Date of Award
Doctor of Philosophy (PhD)
Machine learning models have achieved impressive predictive performance in various applications such as image classification and object recognition. However, understanding how machine learning models make decisions is essential when deploying those models in critical areas such as clinical prediction and market analysis, where prediction accuracy is not the only concern. For example, in the clinical prediction of ICU transfers, in addition to accurate predictions, doctors need to know the contributing factors that triggered the alert, which factors can be quickly altered to prevent the ICU transfer. While interpretable machine learning has been extensively studied for years, challenges remain as among all the advanced machine learning classifiers, few of them try to address both of those needs. In this dissertation, we point out the imperative properties of interpretable machine learning, especially for clinical decision support and explore three related directions. First, we propose a post-analysis method to extract actionable knowledge from random forest and additive tree models. Then, we equip the logistic regression model with nonlinear separability while preserving its interpretability. Last but not least, we propose an interpretable factored generalized additive model that allows feature interactions to further increase the prediction accuracy. In the end, we propose a deep learning framework for 30-day mortality prediction, that can handle heterogeneous data types.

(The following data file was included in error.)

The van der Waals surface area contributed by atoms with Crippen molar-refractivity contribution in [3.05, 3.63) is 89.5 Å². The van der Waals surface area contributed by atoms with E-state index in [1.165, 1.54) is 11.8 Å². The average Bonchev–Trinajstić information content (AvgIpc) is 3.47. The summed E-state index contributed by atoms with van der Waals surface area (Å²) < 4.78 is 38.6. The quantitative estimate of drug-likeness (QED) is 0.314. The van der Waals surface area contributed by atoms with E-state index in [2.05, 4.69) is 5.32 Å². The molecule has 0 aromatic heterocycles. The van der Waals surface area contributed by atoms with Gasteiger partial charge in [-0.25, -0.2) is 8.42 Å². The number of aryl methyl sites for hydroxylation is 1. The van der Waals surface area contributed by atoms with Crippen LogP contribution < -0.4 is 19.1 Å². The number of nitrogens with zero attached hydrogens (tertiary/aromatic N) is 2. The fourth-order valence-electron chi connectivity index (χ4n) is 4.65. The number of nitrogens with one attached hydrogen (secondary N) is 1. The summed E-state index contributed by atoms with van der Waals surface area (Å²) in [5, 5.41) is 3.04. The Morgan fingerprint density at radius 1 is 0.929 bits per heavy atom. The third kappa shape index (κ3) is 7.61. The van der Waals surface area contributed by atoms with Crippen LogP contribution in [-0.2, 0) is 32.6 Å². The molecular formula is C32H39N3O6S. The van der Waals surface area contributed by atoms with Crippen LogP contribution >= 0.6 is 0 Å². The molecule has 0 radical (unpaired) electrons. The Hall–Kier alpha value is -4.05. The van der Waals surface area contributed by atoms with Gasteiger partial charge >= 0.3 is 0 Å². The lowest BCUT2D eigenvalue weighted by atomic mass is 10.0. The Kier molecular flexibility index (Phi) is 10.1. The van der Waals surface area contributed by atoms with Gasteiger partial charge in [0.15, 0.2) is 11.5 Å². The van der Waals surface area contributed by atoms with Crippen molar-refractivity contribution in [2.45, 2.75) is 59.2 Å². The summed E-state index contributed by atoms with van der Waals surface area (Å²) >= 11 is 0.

Joanna Abraham, Roger Chamberlain, Brendan Juba, Thomas Kannampallil,